By Andrea McCann
Washington Times Herald
WASHINGTON — At a public hearing prior to Monday night’s Washington City Council meeting, several people spoke in favor of a grant project that would allow the City of Washington to make improvements to its water system.
The roughly six-month construction project would close E. VanTrees Street one block at a time as new pipe is laid to replace deteriorating main line and service lines that are more than a century old and keep breaking. The street will be repaved and curbs replaced as part of the project.
Water Works Superintendent Charlie Kane said the line has broken four times in the past two years. Though the only way in and out of Bryan and Maria Sergesketter’s driveway is on E. VanTrees Street, Maria said they would be happy to see the work done to avoid more water outages. Councilman Allen Brown works at Daviess Community Hospital, and he said the breaks create problems at the hospital: Water has to be brought in for drinking and other uses, and toilets sometimes can’t be flushed.
The dialysis center also is impacted.
Other issues caused by line breaks have included flooding at the jail, inconvenience to residents through outages and/or decreased water pressure, the waste water treatment facility is overwhelmed, streets and sidewalks are damaged, and emergency response times may be hindered. In addition, there’s a cost to the city in overtime when repairs must be made.
“It takes about 12 hours to fix each time it breaks,” Kane said.
Washington Fire Chief David Rhoads said the larger lines and additional, new hydrants that would be installed with the proposed project would benefit the fire department.
He said similar work done on the west side has made a big difference.
Rex Knight, project coordinator for the Southern Indiana Development Commission, who was conducting the public hearing, said the Community Development Block Grants are competitive and there’s only one round now, so it’s hard to determine what the city’s chances of receiving a grant might be. Wellman said the city is seeking a $500,000 matching grant for the $1.1-million project. A previous attempt to secure one of the grants was unsuccessful.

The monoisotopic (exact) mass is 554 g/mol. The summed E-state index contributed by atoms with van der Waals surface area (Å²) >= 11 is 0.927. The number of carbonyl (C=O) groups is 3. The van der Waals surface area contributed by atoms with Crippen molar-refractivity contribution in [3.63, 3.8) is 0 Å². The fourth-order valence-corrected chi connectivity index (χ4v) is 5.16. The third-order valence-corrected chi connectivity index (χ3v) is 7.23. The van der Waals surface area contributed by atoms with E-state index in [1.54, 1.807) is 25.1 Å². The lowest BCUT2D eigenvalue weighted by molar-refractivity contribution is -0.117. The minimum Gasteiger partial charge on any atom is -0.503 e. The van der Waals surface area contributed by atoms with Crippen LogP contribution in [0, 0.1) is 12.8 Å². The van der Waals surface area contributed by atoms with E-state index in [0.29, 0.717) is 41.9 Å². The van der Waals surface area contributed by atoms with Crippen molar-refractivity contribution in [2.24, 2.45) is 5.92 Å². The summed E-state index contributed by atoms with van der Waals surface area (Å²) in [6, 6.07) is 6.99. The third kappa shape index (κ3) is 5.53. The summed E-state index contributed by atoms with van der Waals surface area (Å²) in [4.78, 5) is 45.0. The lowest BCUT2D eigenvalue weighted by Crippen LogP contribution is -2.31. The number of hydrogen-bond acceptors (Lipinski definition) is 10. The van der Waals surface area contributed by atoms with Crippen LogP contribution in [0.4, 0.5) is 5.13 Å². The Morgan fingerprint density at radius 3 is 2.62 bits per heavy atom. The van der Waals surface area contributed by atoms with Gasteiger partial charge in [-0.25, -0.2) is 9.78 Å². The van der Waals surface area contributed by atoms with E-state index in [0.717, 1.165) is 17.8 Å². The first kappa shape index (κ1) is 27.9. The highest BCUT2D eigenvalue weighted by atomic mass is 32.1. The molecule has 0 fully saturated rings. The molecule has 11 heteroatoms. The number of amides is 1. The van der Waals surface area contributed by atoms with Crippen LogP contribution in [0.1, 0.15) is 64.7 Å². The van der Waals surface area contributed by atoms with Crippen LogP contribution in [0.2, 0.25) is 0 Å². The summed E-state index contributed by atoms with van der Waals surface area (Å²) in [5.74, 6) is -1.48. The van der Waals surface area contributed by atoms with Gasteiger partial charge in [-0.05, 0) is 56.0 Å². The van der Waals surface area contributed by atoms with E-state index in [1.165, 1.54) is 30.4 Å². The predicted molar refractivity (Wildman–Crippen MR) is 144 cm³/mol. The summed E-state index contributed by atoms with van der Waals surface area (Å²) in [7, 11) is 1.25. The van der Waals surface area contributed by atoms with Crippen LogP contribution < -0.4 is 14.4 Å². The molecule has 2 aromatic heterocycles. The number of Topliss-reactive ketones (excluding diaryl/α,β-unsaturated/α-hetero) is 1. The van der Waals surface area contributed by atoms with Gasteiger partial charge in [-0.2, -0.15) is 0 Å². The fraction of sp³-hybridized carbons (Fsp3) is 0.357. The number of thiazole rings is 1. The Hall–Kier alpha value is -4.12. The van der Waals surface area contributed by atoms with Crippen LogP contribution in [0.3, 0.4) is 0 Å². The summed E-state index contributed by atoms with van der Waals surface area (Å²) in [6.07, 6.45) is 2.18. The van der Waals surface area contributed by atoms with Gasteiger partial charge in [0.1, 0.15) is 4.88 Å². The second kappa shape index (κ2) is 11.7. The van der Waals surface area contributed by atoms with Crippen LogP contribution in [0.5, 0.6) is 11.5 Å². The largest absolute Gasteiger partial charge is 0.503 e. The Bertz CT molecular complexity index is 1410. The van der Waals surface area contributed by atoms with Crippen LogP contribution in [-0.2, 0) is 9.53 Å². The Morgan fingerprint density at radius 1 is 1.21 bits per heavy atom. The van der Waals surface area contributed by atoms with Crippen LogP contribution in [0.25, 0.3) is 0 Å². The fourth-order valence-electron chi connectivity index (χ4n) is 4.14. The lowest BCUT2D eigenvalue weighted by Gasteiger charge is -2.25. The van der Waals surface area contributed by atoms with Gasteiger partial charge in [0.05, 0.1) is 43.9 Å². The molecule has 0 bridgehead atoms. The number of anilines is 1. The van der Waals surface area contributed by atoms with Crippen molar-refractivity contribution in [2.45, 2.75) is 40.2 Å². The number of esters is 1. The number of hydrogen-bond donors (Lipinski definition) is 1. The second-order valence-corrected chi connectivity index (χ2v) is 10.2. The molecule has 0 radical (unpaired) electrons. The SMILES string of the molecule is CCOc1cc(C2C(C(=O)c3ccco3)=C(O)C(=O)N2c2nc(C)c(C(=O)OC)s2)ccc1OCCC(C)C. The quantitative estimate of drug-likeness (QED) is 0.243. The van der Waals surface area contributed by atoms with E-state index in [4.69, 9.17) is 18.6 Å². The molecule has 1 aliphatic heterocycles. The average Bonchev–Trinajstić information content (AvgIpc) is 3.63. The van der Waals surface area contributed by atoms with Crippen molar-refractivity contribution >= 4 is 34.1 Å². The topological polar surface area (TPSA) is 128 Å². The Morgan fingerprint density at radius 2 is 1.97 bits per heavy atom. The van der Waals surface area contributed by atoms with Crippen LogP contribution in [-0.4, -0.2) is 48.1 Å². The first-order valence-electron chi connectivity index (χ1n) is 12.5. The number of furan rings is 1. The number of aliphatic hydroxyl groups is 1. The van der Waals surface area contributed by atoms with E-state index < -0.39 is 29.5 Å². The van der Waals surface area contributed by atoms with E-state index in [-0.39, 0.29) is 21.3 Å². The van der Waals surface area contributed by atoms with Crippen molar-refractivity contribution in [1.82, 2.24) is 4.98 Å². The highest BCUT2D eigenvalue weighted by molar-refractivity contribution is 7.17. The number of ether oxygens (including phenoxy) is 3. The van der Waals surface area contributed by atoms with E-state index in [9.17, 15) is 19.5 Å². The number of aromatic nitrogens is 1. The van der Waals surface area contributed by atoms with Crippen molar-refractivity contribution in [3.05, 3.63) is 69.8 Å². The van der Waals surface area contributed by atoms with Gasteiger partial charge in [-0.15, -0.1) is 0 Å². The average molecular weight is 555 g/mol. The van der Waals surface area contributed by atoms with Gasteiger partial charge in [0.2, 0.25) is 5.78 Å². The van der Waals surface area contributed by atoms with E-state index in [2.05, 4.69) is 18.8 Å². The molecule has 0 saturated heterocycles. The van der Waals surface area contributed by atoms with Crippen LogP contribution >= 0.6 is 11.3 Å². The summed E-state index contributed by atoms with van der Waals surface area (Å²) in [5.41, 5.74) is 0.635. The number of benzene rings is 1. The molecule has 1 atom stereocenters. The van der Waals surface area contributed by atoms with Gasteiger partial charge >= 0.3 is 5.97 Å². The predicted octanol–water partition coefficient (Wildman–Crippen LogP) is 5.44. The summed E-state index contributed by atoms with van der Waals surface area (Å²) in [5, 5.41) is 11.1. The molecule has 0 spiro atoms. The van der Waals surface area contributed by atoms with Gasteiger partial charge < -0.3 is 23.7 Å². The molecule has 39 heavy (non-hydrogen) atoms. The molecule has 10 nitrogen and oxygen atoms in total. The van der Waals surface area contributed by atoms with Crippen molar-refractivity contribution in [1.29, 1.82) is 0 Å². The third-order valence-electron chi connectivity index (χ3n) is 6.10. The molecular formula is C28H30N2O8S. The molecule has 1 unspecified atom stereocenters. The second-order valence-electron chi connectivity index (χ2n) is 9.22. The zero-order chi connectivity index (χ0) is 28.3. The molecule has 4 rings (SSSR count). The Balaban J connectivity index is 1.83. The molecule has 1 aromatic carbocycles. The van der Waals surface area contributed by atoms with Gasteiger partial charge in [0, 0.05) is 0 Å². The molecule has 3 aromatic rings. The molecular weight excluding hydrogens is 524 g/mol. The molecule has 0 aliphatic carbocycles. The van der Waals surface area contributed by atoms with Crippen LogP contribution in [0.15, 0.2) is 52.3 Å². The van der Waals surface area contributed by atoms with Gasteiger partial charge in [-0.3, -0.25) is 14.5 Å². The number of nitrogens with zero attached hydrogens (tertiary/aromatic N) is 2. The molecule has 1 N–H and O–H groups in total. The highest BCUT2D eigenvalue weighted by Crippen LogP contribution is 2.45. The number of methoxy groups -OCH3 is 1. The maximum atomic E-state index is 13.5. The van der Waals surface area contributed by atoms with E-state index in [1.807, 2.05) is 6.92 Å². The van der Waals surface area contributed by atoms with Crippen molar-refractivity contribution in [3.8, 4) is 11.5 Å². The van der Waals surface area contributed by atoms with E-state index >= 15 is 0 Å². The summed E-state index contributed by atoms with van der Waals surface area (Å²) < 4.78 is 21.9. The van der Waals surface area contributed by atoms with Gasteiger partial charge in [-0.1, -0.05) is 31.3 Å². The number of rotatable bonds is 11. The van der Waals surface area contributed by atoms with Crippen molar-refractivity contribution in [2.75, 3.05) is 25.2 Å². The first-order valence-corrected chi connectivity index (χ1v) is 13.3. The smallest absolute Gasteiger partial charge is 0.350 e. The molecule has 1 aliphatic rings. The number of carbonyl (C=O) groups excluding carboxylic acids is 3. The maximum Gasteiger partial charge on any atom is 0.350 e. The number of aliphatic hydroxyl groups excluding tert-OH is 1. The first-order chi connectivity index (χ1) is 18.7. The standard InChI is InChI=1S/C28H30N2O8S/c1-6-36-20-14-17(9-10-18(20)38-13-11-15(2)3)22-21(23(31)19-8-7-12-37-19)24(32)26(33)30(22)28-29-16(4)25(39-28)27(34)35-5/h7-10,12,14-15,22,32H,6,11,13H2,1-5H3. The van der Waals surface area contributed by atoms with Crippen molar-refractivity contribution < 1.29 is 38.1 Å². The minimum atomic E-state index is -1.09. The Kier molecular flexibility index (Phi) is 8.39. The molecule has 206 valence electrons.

“You did not get a grant the first time,” Knight said.”You did not score well. The city has done things to improve the score. I think you have a much, much better chance this time. There are always a lot of infrastructure grants to go in, so that makes it hard to say. I think you have a better than 50-50 chance this time.”
He said city officials should hear by the end of August whether an award is made. After that, the city has 18 months to get the project done. Old lines would stay in place and working until new line is working so there as few outages as possible while the work is being done.
At the city council meeting following the hearing, Mayor Joe Wellman said annexation on the east side was complete as of Wednesday. The next step is submitting an application to the Indiana Utility Regulatory Commission for permission to allow Washington Municipal Utilities to take over one section of that annexed area. In addition, Wellman said the city is looking at the timing for provision of services to that area.
“There will be letters going out to the newly annexed citizens, probably later this week,” he said.
Wellman also told council members a bond issue was refinanced with actual savings at more than $549,000.
In addition, he said land use planning meetings are continuing and that INDOT is installing lights at the U.S. 50/I-69 interchange after a number of comments about how dark and hard to see it is there.
Wellman pointed out that the building commissioner and code enforcement officer had submitted reports and that they’ve been very busy.
City attorney Tim Dant said the redistricting ordinance will be ready for approval at the next council meeting.
Councilman Blake Chambers questioned a claim for Gator’s Critters, and Wellman explained the expense was for a joint project with the Daviess County Economic Development Corp. to eradicate the city’s pigeon problem.
Following the council meeting, the Board of Public Works and Safety met and approved amendment No. 3 of an agreement with Bernardin Lochmueller and Associates on the E. National Highway Relocation Project.
Also, Dant opened bids for leasing of two cropland tracts, totaling 40 acres, owned by the city. Wellman said one tract is owned by the Water Department and the other is owned by the Waste Water Department. Richard L Robinson Jr. bid $104.40 per acre for both tracts; Jared Smith bid $110 per acre for both tracts; Brandt Schuckman bid $70 per acre on one tract and $151 per acre on the other one; and Armes Boys Farms bid $137 per acre on each tract. The bids were referred to the department heads to review.
“Two weeks from tonight we’ll have the recommendation from the department heads and we’ll award those bids,” the mayor said.
The board approved a contract with Umbaugh and Associates for operational consulting. The company will review financial procedures in the city’s three utilities and make suggestions for streamlining those. Any process improvements should be able to be implemented immediately, and Umbaugh will provide training workshops for the people doing the procedures.
The board approved a salary/position change in the Police Department. Swing shift dispatcher Sarah Williams will move to third shift.
A crosswalk and additional signage to slow traffic and forewarn of a crosswalk were approved for North Elementary School. Councilman Mike Singleton pointed out there are two ADA-compliant ramps there already, and Street Commissioner Ernie Evans added that people cross there now anyway and the change will merely forewarn drivers there’s a crossing there.